You might also want to look at List::Compare (specifically, the intersection method) for a reusable solution if your data is small enough where storing both sets in RAM isn't an issue.

    Have fun!

      How about this?

      Only thing is when I include:

      use warnings;

      I get the following errors:

      Use of uninitialized value in string eq at ./delete_list_ver2.pl line +27. Use of uninitialized value in print at ./delete_list_ver2.pl line 37.
      and the really strange thing is when I get the length of @orgList after deleting all those lines it is the lenghth at the beginning - 1... strange.
      # open files, read into array, sort array open (ORGLIST, "<", $ARGV[0]); open (DELLIST, "<", $ARGV[1]); my @orgList = <ORGLIST>; my @delList = <DELLIST>; close ORGLIST; close DELLIST; @orgList = sort(@orgList); @delList = sort(@delList); # counter for entries removed my $j = 0; # iterate through @delList foreach my $line (@delList){ # iterate through @orgList for ( my $i = 0 ; $i < @orgList ; $i++ ){ # if found delete from array if ($line eq $orgList[$i]){ $j++; delete $orgList[$i]; } # end if } # end for } # end foreach print "Entries Removed: $j \n"; open ( NEWORGLIST, ">", "test.out"); print NEWORGLIST @orgList; close (NEWORGLIST); unlink @orgList; unlink @delList;
        You cannot use length to get the number of array elements, see length and scalar (the latter you should use instead).

        The last line is also strange. Do you really want to unlink the arrays?

        Well, this is getting better, but still doesn't really match the algorithm. You have eliminated a lot of unnecessary reads, but you still have an O(n*m) solution, which can be improved on greatly. To get around this (and make the code much cleaner), you need to implement the hashing step I outlined in the above node.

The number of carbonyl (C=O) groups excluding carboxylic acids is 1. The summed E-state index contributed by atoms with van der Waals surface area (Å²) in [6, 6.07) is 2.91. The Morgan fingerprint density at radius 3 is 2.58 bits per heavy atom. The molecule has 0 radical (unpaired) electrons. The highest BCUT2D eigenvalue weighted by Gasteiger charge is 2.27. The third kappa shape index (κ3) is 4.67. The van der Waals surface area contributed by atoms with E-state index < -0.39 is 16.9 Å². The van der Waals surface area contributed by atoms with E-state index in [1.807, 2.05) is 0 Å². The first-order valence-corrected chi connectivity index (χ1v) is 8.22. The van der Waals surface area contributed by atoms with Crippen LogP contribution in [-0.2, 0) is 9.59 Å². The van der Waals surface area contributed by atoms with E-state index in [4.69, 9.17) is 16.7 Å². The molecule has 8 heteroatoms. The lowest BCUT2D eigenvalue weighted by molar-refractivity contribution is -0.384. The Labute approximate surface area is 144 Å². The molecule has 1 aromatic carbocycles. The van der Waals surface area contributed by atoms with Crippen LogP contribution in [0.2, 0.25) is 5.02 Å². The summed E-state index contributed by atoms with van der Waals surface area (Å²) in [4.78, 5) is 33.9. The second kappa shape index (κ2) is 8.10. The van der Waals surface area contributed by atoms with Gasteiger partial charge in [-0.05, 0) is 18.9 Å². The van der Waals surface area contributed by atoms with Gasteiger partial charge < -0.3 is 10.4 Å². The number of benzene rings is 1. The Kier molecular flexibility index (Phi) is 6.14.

Here's just a small snippet to get you thinking. This does the setup of the %del hash.

        # Step 2 my %del; open my $dellist, '<', $delfile or die "Could not open $delfile: $!\n" +; for (<$dellist>) { chomp; $del{$_} = 1; } close $dellist; # Step 3

        Now the 'key' bit (if you'll pardon the pun) is that you never, ever have to iterate through that list again, or open the del file again.

        Step 4 is where you iterate through your org list. The setup will be similar to the del list, except that for each line in your org list, you just need to check whether it exists in your %del hash and act accordingly. For instance, exists $del{1234} returns true if and only if `1234' is a key in your %del hash. Read the exists page for more detail.

        From your code it looks like you have influence from other structured programming languages. (Are you perhaps thinking that unlink is something like C's free(3) to free allocated memory? You don't need to do that in Perl; it handles garbage collection for you automatically.)

        That influence from other languages will certainly help you, but Perl has rich features that you'll want to take advantage of. For instance, the introduction on hashes could be sort of life changing if you're coming from a language that doesn't have a built-in hash/associative array data type.